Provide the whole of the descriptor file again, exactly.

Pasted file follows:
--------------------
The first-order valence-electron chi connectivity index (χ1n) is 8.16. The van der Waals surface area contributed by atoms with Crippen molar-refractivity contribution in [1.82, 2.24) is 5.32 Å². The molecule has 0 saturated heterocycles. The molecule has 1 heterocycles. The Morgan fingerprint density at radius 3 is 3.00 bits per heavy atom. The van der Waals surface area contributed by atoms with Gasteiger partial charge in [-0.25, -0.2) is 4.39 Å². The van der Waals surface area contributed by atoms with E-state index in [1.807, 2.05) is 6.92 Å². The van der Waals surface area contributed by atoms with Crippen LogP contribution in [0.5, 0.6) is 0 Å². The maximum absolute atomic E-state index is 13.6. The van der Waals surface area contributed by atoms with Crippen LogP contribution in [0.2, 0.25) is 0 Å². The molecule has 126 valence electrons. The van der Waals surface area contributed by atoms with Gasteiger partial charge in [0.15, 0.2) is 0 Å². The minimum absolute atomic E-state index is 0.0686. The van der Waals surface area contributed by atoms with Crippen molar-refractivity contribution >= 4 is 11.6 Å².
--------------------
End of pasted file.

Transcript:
The first-order valence-electron chi connectivity index (χ1n) is 8.16. The van der Waals surface area contributed by atoms with Crippen molar-refractivity contribution in [1.82, 2.24) is 5.32 Å². The molecule has 0 saturated heterocycles. The molecule has 1 heterocycles. The Morgan fingerprint density at radius 3 is 3.00 bits per heavy atom. The van der Waals surface area contributed by atoms with Gasteiger partial charge in [-0.25, -0.2) is 4.39 Å². The van der Waals surface area contributed by atoms with E-state index in [1.807, 2.05) is 6.92 Å². The van der Waals surface area contributed by atoms with Crippen LogP contribution in [0.5, 0.6) is 0 Å². The maximum absolute atomic E-state index is 13.6. The van der Waals surface area contributed by atoms with Crippen LogP contribution in [0.2, 0.25) is 0 Å². The molecule has 126 valence electrons. The van der Waals surface area contributed by atoms with Gasteiger partial charge in [0.15, 0.2) is 0 Å². The minimum absolute atomic E-state index is 0.0686. The van der Waals surface area contributed by atoms with Crippen molar-refractivity contribution >= 4 is 11.6 Å².